Reporting Services includes two performance objects: RS Web Service, which monitors report server performance, and RS Windows Service, which monitors scheduled operations and report delivery.
The RS Web Service performance object includes a collection of counters used to track report server processing typically initiated through interactive report viewing operations. These counters are reset whenever ASP.NET stops the Reporting Services Web service.
The RS Windows Service performance object includes a collection of counters used to track report processing that is initiated through scheduled operations. Scheduled operations include subscription and delivery, report execution snapshots, and report history.
If you have multiple report server instances on a single computer, you can monitor the instances together or separately. Choose which instances to include when adding a counter. For more information about using Performance console and adding counters, see the Microsoft Windows product documentation.
Use performance monitoring tools to monitor report server performance by evaluating server activity, observing trends, diagnosing system bottlenecks, and gathering data that can help you determine whether the current system configuration is adequate. To access Performance console, follow these steps:
- Choose Start➪Performance from the Administrative Tools menu to
open the System Monitor.
The System Monitor appears.
- Add Counters to the list by right-clicking in the grid showing various
counters in the view and selecting Add Counters from the menu that
appears (see Figure 14-1).
- Select the RSWeb service counters.
In the Add Counters dialog, select RSWeb Service from the drop- down
box for the Performance object. Then click the All Counters radio
button. Finally, click OK.
- View the System Monitor. You see all RD Web counters below the chart displayed on the performance monitor, each corresponding to a unique color on the display.
I describe the counters available for monitoring in Table 14-1.
Above figure 14-1: Security roles in the Object Explorer with the task permission for the Browser role on the right side.
|Table 14-1 Report Services Performance Counters|
|Active Sessions||Count of all browser sessions generated from report subscriptions (active or not).|
|Cache Hits/Sec||Number of requests per second for re-rendered cached reports.|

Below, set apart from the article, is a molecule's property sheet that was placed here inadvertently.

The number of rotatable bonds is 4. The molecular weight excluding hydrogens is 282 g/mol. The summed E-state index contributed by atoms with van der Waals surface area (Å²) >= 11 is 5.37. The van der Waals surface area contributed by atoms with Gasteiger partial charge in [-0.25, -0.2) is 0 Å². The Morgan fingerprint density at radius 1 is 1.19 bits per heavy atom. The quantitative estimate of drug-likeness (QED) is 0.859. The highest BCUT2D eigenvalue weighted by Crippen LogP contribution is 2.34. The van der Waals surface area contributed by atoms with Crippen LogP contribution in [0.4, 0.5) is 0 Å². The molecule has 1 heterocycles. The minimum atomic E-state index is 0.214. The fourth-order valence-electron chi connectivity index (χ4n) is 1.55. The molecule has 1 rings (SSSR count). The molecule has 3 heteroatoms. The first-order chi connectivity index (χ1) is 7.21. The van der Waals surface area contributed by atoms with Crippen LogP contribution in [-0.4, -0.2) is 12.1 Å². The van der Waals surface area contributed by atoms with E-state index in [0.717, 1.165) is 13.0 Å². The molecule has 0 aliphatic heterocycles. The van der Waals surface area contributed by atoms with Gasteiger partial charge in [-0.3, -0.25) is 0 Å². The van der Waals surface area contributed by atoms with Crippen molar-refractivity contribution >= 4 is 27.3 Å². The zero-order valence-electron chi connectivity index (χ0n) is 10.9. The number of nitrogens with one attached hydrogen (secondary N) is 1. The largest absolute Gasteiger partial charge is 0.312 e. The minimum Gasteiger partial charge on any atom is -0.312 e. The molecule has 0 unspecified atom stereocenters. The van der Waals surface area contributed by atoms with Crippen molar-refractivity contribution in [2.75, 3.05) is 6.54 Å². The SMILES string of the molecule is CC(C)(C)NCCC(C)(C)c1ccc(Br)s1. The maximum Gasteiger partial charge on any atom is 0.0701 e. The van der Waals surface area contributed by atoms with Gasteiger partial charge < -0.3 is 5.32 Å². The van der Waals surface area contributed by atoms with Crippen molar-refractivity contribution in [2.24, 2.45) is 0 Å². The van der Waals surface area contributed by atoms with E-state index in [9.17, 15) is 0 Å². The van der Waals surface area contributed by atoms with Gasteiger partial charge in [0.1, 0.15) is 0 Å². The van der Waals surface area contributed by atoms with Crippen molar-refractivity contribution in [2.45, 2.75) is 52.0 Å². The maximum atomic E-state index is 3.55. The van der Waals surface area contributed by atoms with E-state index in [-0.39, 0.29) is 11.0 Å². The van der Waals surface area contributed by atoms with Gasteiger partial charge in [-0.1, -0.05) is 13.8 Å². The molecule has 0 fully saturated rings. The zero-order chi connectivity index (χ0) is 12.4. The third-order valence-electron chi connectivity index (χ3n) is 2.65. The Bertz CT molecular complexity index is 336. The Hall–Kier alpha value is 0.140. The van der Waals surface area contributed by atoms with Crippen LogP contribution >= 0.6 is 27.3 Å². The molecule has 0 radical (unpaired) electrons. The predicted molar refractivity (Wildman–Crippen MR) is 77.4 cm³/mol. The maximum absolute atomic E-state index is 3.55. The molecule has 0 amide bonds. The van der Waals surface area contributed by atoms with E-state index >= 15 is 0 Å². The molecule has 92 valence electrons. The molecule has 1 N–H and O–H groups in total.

|Cache Misses/Sec||Number of requests per second that failed to return a report from cache to determine whether the resources used for caching (disk or memory) are sufficient.|
|First Session Requests/Sec||Number of new user sessions started from the report server cache each second.|
|Memory Cache Hits/Sec||Number of times per second that reports are retrieved from the in-memory cache (no query of SQL Server for cached content).|
|Memory Cache Misses/Sec||Number of times per second reports could not be retrieved from the in-memory cache.|
|Next Session Requests/Sec||Number of reports rendered from a session snapshot.|
|Report Requests||Number of reports currently active and being handled by the report server.|
|Reports Executed/Sec||Number of successful report executions per second.|
|Requests/Sec||Number of requests (all types) per second made to the report server.|
|Total Cache Hits||Total number of requests for reports from the cache after the service started.|
|Total Cache Misses||Total number of times a report could not be returned from the cache after the service started.|
|Total Memory Cache Hits||Total number of cached reports returned from the in- memory cache after the service started.|
|Total Memory Cache Misses||Total number of cache misses against the in-memory cache after the service started.|
|Total Processing Failures||Total number of report processing failures that have occurred after the service started.|
|Total Rejected Threads||Total number of data processing threads (one data source per thread) in excess of capacity, requiring serial processing.|
|Total Reports Executed||Total number of reports that ran successfully after the service started.|
|Total Requests||Total number of all requests made to the report server after the service started.|
The previous tip was excerpted from Chapter 14, 'Optimizing Report Performance,' from the book "Microsoft SQL Server 2005 Reporting Services for Dummies" by Mark Robinson, courtesy of Wiley Publishing. Click here for the complete collection of book excerpts.
This was first published in July 2006